Manila Cathedral is recognized as the main Roman Catholic Church in the Philippines. Located in the Plaza de Roma, Intramuros, its official name is Manila Metropolitan Cathedral-Basilica and is the seat of the Archbishop of the Archdiocese of Manila.
When Catholicism arrived in the Philippines in 1521, it brought with it the western church architecture. One of the most significant and magnificent churches built during the Spanish colonization is the Manila Cathedral.
The first church was built in 1571 by a nonreligious priest named Juan de Vivero. The simple parish made of bamboo and nipa was known as the Church of Our Lady of the Immaculate with La Purisima Immaculada Conception as the patron.
On December 21, 1581, Bishop Domingo Salazar converted the church into a cathedral, renovating the structure with nipa, bamboo, and wood. However, a typhoon came in 1582 and damaged the building. A year later, the cathedral was completely destroyed in a fire.
The second church was then built from 1591 to 1592. This time, the materials used were stones. Unfortunately, in 1600, an earthquake took place and caused total damage to the church. It was then restored and was finished in 1614. Seven years later, in 1621, another earthquake shook the site and weakened the structure of the church.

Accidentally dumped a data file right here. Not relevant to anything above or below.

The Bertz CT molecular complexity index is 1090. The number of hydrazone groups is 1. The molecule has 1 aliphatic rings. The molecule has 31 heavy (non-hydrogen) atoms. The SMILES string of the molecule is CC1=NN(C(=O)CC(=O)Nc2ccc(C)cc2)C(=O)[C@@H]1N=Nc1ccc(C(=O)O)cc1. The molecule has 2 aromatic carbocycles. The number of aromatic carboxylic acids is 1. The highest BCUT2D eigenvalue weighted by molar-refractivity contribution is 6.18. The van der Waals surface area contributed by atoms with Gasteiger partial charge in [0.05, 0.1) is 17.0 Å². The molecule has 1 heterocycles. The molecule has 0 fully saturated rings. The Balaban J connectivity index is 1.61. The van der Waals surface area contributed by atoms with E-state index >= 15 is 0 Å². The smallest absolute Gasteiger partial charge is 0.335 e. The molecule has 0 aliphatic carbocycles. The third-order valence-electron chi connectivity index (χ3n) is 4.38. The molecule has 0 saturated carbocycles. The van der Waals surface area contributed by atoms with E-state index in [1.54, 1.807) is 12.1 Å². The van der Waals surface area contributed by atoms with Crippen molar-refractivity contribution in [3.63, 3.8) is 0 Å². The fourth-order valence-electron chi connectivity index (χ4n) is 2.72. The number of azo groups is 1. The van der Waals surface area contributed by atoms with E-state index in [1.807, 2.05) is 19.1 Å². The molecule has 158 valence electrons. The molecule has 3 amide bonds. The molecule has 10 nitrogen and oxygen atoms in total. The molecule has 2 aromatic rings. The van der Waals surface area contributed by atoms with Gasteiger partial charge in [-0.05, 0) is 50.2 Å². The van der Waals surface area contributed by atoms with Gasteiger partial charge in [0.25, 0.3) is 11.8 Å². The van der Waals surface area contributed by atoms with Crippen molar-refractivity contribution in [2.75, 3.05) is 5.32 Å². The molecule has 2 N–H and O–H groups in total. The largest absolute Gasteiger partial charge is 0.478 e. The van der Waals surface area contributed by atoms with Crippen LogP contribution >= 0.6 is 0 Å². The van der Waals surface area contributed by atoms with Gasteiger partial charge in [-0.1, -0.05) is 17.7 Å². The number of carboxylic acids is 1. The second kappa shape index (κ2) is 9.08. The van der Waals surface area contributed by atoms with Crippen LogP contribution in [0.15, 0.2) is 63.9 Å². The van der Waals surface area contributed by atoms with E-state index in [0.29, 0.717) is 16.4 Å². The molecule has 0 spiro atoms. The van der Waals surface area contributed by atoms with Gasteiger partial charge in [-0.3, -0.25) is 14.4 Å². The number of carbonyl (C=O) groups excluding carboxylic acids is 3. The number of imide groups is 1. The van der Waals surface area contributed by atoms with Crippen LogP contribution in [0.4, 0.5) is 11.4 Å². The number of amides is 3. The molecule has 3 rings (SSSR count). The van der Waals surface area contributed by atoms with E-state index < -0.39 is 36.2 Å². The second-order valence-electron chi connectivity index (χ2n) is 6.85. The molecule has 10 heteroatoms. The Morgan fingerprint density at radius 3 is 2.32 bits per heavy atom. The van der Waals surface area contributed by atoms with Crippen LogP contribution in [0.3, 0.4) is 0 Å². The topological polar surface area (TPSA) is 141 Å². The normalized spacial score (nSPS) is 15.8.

In late 1625, two strong earthquakes had completely destroyed the entire cathedral. The construction of the fourth church started in 1654 until 1751 under Archbishop de Poblete. Sadly, by the early 1700s, the building was not in good condition, so it was decided that another reconstruction needed to be done.
Juan de Uguccioni built the fifth cathedral which was again struck by another earthquake in 1862, damaging some parts of the edifice. And so the sixth cathedral was produced, replacing the baroque façade with a neoclassical one.
Unluckily, a massive earthquake occurred in 1863, destroying the cathedral and its nearby structures. In 1879, the new Manila Cathedral was inaugurated, but another quake happened in 1880, losing the bell tower. In 1945, the cathedral was again ruined due to bombings during the Battle of Manila. It was later reconstructed by Fernando Ocampo from 1954 to 1958 and was introduced in 1958.
If you’re taking public transportation, it’s best to ride LRT. From your stop, get off at Taft Station and then take another northbound train trip to Monumento. The LRT and the MRT are interlinked. Get off at Carriedo Station, then ride a jeepney in front of Santa Cruz Church bound to Pier and get off in front of Manila Cathedral.
Manila Cathedral is best visited during the dry season and pilgrimage season. It is open daily.